Energy Efficiency: The Sleeping Giant of Climate Mitigation

With climate change a huge concern for the future, discussions often revolve around the reduction of gas emissions rather than how societies can save energy. However, energy efficiency is a method that not only tackles environmental issues by minimizing energy consumption, it also brings about positive changes in health, education and the economy.

From 11 - 13 February, EU4Energy and the International Energy Agency (IEA) held a EU4Energy policy forum, focusing on energy efficiency in buildings. Bringing together experts and policymakers from around the world, attendees were able to expand their knowledge and draw on experiences from other countries in the region. GEORGIA TODAY sat down with speakers Armin Mayer and Brian Dean from IEA to discuss energy efficiency in Georgia and the world.

Energy efficiency has the potential to save both energy and money in various areas. For example, on a government level. Many countries, including Georgia, heavily subsidize energy. Energy efficiency therefore offers an opportunity to lower subsidies without transferring the cost to consumers. “The government is heavily involved in the traditional energy sector,” says Mayer. “Energy efficiency is a smarter way for the government to be involved. There’s this notion that for energy efficiency to work, the government has to step in and offer incentives, which is true to a certain extent.” He continues. “However, governments are subsidizing fossil fuels as well.”

Consumers should also be informed about the advantages of energy efficiency. It’s important that the market and consumer behavior changes to profit from the possibilities of energy efficiency and the money it can save in the long term. “Most countries are hovering just above the least available technologies because that’s what consumers see,” says Dean. “Consumers buy something that’s less efficient if they don’t have more information.” Tactics such as energy efficiency labels help to educate and change behavior. “If consumers can see they’re getting a product that can save them energy and therefore money, they’re more likely to buy it. That’s a real opportunity in Georgia.”

Despite its advantages and potential savings, energy efficiency has often been neglected as an effective method to reduce energy consumption. “There’s a massive untapped potential that’s invisible to most people,” says Mayer. “It [energy efficiency] doesn’t get the credit it deserves.”

For example, Tbilisi’s Mayor, Kakha Kaladze, last week reiterated his promise to replace khrushchovka Soviet-era apartment blocks in Tbilisi with little consideration of the energy that was spent to build the original blocks and that will be used to construct new apartments.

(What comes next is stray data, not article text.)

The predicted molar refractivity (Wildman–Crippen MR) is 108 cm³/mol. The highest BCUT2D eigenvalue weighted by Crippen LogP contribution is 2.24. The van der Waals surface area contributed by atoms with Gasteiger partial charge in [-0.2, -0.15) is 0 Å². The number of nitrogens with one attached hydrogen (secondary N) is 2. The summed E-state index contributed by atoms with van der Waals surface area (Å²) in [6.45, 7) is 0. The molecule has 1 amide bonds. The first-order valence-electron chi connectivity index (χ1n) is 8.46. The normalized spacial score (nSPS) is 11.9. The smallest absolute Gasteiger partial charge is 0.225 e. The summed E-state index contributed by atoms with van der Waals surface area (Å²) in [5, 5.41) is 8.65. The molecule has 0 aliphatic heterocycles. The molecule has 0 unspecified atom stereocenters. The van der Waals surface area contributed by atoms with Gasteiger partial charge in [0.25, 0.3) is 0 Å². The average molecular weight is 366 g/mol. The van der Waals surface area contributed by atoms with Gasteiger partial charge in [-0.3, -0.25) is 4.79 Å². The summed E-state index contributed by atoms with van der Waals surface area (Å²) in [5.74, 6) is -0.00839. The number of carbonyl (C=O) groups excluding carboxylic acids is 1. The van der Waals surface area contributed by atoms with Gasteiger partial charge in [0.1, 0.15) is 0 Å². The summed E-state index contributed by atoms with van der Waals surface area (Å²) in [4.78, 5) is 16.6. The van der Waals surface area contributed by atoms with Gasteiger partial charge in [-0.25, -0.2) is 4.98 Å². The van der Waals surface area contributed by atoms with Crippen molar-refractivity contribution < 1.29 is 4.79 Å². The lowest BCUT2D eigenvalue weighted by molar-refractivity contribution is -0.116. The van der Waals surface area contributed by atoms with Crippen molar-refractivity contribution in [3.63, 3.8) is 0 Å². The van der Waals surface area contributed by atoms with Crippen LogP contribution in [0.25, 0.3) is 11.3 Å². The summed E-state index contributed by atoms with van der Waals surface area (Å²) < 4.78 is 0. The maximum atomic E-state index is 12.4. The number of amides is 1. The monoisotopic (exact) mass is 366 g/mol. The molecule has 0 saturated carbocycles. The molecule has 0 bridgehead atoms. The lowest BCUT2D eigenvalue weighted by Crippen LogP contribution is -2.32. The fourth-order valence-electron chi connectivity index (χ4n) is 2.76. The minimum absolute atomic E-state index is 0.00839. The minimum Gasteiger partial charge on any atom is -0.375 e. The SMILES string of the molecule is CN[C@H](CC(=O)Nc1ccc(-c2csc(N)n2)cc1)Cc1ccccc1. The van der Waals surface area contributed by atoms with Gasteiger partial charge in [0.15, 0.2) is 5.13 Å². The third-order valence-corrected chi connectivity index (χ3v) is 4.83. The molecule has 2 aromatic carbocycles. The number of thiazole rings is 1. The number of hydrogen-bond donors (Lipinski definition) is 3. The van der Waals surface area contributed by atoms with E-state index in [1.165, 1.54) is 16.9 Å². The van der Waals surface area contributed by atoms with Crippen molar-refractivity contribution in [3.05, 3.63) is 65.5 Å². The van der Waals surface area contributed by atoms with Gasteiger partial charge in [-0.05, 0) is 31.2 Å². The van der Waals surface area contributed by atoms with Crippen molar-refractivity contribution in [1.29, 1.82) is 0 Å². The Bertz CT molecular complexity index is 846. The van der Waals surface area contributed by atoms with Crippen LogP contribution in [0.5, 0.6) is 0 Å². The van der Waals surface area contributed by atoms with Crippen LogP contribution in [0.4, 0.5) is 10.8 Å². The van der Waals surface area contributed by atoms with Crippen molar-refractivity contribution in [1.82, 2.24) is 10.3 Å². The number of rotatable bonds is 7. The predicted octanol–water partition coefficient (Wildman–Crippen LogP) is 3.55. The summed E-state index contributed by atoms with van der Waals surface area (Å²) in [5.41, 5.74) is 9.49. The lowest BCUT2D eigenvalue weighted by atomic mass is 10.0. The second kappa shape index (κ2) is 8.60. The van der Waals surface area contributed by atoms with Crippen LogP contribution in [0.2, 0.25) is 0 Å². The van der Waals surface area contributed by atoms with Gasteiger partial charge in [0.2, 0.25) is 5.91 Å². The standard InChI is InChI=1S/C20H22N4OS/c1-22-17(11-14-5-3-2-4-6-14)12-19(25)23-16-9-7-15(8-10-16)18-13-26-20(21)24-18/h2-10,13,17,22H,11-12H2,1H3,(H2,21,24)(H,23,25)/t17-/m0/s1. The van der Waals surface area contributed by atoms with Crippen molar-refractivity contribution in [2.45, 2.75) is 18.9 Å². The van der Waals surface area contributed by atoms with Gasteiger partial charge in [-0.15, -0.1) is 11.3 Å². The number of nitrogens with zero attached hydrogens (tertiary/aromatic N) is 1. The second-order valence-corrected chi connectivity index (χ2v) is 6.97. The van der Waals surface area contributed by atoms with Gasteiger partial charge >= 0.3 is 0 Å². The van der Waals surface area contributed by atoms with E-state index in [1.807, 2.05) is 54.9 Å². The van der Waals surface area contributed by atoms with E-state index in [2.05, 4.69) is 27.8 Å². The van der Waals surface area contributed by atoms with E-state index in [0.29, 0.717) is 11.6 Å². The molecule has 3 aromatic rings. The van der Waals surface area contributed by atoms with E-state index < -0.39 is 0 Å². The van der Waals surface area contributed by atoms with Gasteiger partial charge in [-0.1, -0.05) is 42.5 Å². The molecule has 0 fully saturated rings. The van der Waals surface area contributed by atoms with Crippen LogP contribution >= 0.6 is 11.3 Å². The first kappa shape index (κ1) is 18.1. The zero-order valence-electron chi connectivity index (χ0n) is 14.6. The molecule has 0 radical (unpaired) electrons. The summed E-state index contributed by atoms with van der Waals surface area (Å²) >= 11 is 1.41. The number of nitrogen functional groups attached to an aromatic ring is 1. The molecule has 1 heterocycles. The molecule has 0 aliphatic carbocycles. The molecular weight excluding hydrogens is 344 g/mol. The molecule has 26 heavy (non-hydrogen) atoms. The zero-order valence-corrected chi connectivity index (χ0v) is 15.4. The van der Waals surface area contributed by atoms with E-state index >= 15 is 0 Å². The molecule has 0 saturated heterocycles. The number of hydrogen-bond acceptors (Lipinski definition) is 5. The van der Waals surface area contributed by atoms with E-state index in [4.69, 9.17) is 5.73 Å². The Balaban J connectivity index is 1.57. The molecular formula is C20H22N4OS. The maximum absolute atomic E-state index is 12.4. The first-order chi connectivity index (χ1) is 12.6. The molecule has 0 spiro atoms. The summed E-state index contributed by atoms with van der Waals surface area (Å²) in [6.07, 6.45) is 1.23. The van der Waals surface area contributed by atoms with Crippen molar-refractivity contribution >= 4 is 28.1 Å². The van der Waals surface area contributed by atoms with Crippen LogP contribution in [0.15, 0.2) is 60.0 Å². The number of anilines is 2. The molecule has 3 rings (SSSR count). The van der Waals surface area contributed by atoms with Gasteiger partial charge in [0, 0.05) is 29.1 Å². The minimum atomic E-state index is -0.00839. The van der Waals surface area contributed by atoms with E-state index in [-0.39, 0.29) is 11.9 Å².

If the khrushchovka are structurally sound, they are still salvageable and there are ways of making them more liveable in an efficient way. “With Soviet-era buildings, maybe there’s a psychological desire to change them, but there’s also an opportunity,” says Mayer. “Because they’re all very similar, you can do a cost-effective makeover. You can make them look beautiful and be efficient in a clever way, you just have to use imagination. That’s an opportunity, I think.”

The Adjara Group has demonstrated how Soviet buildings can be successfully transformed into liveable spaces. “We’ve stayed in interesting hotels in Tbilisi that have been completely renovated,” says Dean. “I’ve been in lots of buildings around the world that have been refreshed and made to be useful, beautiful and efficient.”

One of the biggest challenges facing energy efficiency in Georgia and around the world is its enforcement. Georgia must not only implement new policies to ensure that energy efficiency is incorporated into building regulations from the very beginning, but also enforce these regulations. “There needs to be an occupancy permit,” says Dean, “if you don’t have an occupancy permit in the construction process, then it’s hard to do any enforcement at all.”

Energy efficiency results do not happen overnight. “We show charts that go back to the 60s and 70s because that’s how long it sometimes takes to show results,” says Mayer. However, with better education, policy, and enforcement, energy efficiency offers Georgia a chance to simultaneously improve living standards and help the environment. The EU4Energy and IEA are working together to educate policymakers on its huge potential. “We believe that policymakers in Georgia have the tools and there’s an opportunity to make it happen here,” concludes Mayer.

The EU4Energy Initiative covers all EU support to improve energy supply, security and connectivity, as well as to promote energy efficiency and the use of renewables in the Eastern Partner countries Armenia, Azerbaijan, Belarus, Georgia, Republic of Moldova and Ukraine. It does this by financing projects and programmes that help to reform energy markets and to reduce national energy dependence and consumption. Over the longer term, this makes energy supply more reliable, transparent and affordable, thus reducing energy poverty and energy bills for both citizens and the private sector. Find out more:

By Amy Jones

Image source - (c) European Commission


14 February 2019 19:34